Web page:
• Emergency childbirth delivery

Your training hours should include both classroom and field training.

Employment Outlook

The Bureau of Labor Statistics predicts employment growth for EMS, including EMTs, to grow a whopping 15 percent through 2026, which will add close to 37,400 new jobs. The national average for employment growth is between 5 and 7 percent. 

One of the reasons for this enormous spike in employment growth for EMTs is the fact that the U.S. population is aging. With age comes more related illnesses such as heart attacks and strokes, which will increase calls to 911, thus increasing the calls to EMS. And sadly, there will always be natural disasters, car accidents, fires, and other such unfortunate circumstances calling for the need of EMTs and paramedics. 

States with the highest level of employment for EMTs

State

Annual Median Wage

Texas

$37K


California

$36K


New York

$42K


Illinois

$41K


Pennsylvania

$33K



Career Ladder

“The most basic job of an EMT is to notice things and then wonder about them”Thom Dick

One of the great things about going into EMS jobs is that they are  not dead-end jobs. After you’ve gotten your EMT license, you can keep going on through the offered programs.

The primary career ladder when it comes to EMS careers looks like this:

  • EMT: Start with 1-3 months of training from an accredited school.
  • AEMT: Continue to this level with 30-300 hours of additional training.
  • Paramedic: The top level of capability in EMS is reachable with 6 months-2 years of education, often through an associate degree program.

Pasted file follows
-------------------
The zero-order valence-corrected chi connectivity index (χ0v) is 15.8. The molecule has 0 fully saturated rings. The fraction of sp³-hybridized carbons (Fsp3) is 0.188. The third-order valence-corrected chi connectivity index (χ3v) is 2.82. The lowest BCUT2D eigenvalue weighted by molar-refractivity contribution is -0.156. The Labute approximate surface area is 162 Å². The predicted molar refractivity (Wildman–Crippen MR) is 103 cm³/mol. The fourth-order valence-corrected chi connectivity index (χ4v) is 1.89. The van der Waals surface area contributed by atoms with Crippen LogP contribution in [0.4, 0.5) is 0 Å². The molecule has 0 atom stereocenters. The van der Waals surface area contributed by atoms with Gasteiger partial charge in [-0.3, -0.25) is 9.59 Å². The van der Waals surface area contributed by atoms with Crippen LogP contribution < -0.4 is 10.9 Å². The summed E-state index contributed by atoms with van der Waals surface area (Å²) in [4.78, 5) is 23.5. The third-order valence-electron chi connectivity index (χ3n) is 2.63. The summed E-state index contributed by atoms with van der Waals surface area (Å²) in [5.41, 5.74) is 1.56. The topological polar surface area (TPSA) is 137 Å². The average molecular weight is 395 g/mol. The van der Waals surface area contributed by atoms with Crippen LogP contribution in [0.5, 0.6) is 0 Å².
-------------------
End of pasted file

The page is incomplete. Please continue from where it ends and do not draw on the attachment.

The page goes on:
• Firefighter: This similar rescue career requires 3-6 months of academy training with several hundred hours of field work involved.

Emergency medical careers are often used as a stepping stone to jump into higher level medical careers. It’s not uncommon for EMTs to further their education and become registered nurses or even doctors. If going into the medical field is a dream you’re looking to catch, then a great place to start is as an EMT!

Salary

According to the Bureau of Labor Statistics website, EMTs and paramedics earn a median annual salary of $33K. The top 10 percent of those in EMT careers received an average of $57K annually. Entry level positions start, on average, at $22K. However, you can earn more by working over the 40 hour work week. Some EMTs double their salary by working as much overtime as they can. You will earn time and a half after you hit the 40 hour mark.

Top paying industries for EMTs

INDUSTRY

AVERAGE ANNUAL SALARY

State Government (OES Designation)

$62K

Technical and Trade Schools

$48K

Chemical Manufacturing

$47K

Nonscheduled Air Transportation

$47K

Management, Scientific, and Technical Consulting Services

$48K

 

Top paying states for EMT careers

STATE

AVERAGE ANNUAL SALARY

Washington

$65,320

District of Columbia

$57,900

Alaska

$54,290

Hawaii

$49,680

Connecticut

$46,320